The flu is diagnosed based on your symptoms. Lab tests may be used to confirm the diagnosis, if necessary.
Specific treatment for the flu will be determined by your healthcare provider based on:
The goal of treatment for the flu is to help prevent or decrease the severity of symptoms. Treatment may include:
Talk with your healthcare provider for more information.
The most common complication of the flu is pneumonia. It can also cause serious muscle and central nervous system complications. Of those who get the flu, between 3,000 and 49,000 will die from it or from complications. Most of these deaths happen in people ages 65 and older.
A new flu vaccine is made each fall. Everyone ages 6 months and older should get a flu shot each year. It is usually recommended for specific groups of people, as well as for anyone who wants to avoid having the flu.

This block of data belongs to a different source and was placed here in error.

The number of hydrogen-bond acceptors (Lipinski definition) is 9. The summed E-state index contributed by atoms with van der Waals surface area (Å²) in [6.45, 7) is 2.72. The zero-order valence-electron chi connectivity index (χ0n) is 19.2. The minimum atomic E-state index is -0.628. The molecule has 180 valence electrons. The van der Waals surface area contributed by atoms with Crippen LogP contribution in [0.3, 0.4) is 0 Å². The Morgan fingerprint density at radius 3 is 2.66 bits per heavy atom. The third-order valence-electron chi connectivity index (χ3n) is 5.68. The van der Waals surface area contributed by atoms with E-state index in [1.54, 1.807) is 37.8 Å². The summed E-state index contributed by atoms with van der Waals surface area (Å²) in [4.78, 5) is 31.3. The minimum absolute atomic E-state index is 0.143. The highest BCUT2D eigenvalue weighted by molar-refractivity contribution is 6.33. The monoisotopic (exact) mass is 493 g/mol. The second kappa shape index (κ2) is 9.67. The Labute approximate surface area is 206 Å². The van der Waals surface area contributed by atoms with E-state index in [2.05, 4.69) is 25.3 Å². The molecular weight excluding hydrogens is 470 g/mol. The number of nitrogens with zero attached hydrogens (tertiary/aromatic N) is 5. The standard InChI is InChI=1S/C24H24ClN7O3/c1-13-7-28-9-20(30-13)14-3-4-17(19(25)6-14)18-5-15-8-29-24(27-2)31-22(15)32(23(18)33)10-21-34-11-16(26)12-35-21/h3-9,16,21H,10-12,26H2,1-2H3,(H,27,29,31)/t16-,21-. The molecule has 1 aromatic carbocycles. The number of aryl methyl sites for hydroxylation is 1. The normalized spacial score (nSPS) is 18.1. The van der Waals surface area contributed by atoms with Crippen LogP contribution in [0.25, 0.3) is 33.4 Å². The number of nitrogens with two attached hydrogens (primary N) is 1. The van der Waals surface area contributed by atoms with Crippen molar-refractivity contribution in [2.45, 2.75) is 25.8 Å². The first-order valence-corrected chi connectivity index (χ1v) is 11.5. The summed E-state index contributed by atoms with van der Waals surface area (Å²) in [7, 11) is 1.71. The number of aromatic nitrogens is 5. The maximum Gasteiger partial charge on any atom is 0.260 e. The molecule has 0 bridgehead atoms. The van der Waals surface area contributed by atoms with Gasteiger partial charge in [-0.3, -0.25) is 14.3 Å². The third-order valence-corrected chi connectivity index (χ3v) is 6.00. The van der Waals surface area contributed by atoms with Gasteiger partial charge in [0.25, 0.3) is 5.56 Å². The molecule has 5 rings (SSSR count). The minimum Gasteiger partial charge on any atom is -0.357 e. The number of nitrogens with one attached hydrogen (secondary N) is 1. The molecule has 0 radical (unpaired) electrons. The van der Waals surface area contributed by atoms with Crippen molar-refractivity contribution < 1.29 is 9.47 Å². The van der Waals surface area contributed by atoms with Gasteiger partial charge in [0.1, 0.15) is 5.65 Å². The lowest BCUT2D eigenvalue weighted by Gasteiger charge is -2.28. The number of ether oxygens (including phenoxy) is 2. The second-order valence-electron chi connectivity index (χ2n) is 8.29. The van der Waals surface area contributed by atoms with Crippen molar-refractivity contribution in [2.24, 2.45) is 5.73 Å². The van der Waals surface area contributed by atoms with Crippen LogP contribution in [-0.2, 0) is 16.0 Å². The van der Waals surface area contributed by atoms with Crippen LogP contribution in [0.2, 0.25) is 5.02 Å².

The flu shot is safe. The CDC and the FDA closely watch vaccine safety. Hundreds of millions of flu vaccines have been safely given across the country for decades.
The flu shot can’t give you the flu. The most common side effects from a flu shot are:
If you have them at all, these side effects are usually mild and last a short time.
The effectiveness of the vaccine varies from one person to another. It can depend on factors such as age and overall health.
The following may also be helpful for preventing the flu: